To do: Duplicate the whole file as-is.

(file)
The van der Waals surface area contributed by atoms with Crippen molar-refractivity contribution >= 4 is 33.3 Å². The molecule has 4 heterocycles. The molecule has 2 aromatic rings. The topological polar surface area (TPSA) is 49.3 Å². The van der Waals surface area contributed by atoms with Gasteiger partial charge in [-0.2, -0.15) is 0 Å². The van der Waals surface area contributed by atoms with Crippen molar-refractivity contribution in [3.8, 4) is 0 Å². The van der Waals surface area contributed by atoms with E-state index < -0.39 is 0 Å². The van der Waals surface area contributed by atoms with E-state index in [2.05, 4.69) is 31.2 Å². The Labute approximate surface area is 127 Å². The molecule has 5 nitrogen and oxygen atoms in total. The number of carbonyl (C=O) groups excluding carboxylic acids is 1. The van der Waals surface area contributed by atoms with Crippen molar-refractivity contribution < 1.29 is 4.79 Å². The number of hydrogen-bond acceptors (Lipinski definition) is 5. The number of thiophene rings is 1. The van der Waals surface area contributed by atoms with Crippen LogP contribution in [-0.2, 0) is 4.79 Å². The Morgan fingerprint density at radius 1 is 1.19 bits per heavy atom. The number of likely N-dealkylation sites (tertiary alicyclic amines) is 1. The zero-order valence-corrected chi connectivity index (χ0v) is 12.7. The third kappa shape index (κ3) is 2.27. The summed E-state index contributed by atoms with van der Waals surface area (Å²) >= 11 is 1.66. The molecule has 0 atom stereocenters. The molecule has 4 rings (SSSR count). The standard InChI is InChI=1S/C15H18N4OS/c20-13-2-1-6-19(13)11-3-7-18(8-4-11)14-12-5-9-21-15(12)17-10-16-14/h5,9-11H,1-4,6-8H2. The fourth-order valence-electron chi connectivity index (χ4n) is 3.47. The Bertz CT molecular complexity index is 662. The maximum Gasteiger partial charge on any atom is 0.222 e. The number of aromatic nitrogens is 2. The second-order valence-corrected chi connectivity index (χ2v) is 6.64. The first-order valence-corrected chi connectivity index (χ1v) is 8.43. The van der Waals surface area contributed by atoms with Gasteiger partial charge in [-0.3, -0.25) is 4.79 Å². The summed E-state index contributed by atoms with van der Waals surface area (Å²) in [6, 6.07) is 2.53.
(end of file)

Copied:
The van der Waals surface area contributed by atoms with Crippen molar-refractivity contribution >= 4 is 33.3 Å². The molecule has 4 heterocycles. The molecule has 2 aromatic rings. The topological polar surface area (TPSA) is 49.3 Å². The van der Waals surface area contributed by atoms with Gasteiger partial charge in [-0.2, -0.15) is 0 Å². The van der Waals surface area contributed by atoms with Crippen molar-refractivity contribution in [3.8, 4) is 0 Å². The van der Waals surface area contributed by atoms with E-state index < -0.39 is 0 Å². The van der Waals surface area contributed by atoms with E-state index in [2.05, 4.69) is 31.2 Å². The Labute approximate surface area is 127 Å². The molecule has 5 nitrogen and oxygen atoms in total. The number of carbonyl (C=O) groups excluding carboxylic acids is 1. The van der Waals surface area contributed by atoms with Crippen molar-refractivity contribution < 1.29 is 4.79 Å². The number of hydrogen-bond acceptors (Lipinski definition) is 5. The number of thiophene rings is 1. The van der Waals surface area contributed by atoms with Crippen LogP contribution in [-0.2, 0) is 4.79 Å². The Morgan fingerprint density at radius 1 is 1.19 bits per heavy atom. The number of likely N-dealkylation sites (tertiary alicyclic amines) is 1. The zero-order valence-corrected chi connectivity index (χ0v) is 12.7. The third kappa shape index (κ3) is 2.27. The summed E-state index contributed by atoms with van der Waals surface area (Å²) >= 11 is 1.66. The molecule has 0 atom stereocenters. The molecule has 4 rings (SSSR count). The standard InChI is InChI=1S/C15H18N4OS/c20-13-2-1-6-19(13)11-3-7-18(8-4-11)14-12-5-9-21-15(12)17-10-16-14/h5,9-11H,1-4,6-8H2. The fourth-order valence-electron chi connectivity index (χ4n) is 3.47. The Bertz CT molecular complexity index is 662. The maximum Gasteiger partial charge on any atom is 0.222 e. The number of aromatic nitrogens is 2. The second-order valence-corrected chi connectivity index (χ2v) is 6.64. The first-order valence-corrected chi connectivity index (χ1v) is 8.43. The van der Waals surface area contributed by atoms with Gasteiger partial charge in [-0.3, -0.25) is 4.79 Å². The summed E-state index contributed by atoms with van der Waals surface area (Å²) in [6, 6.07) is 2.53.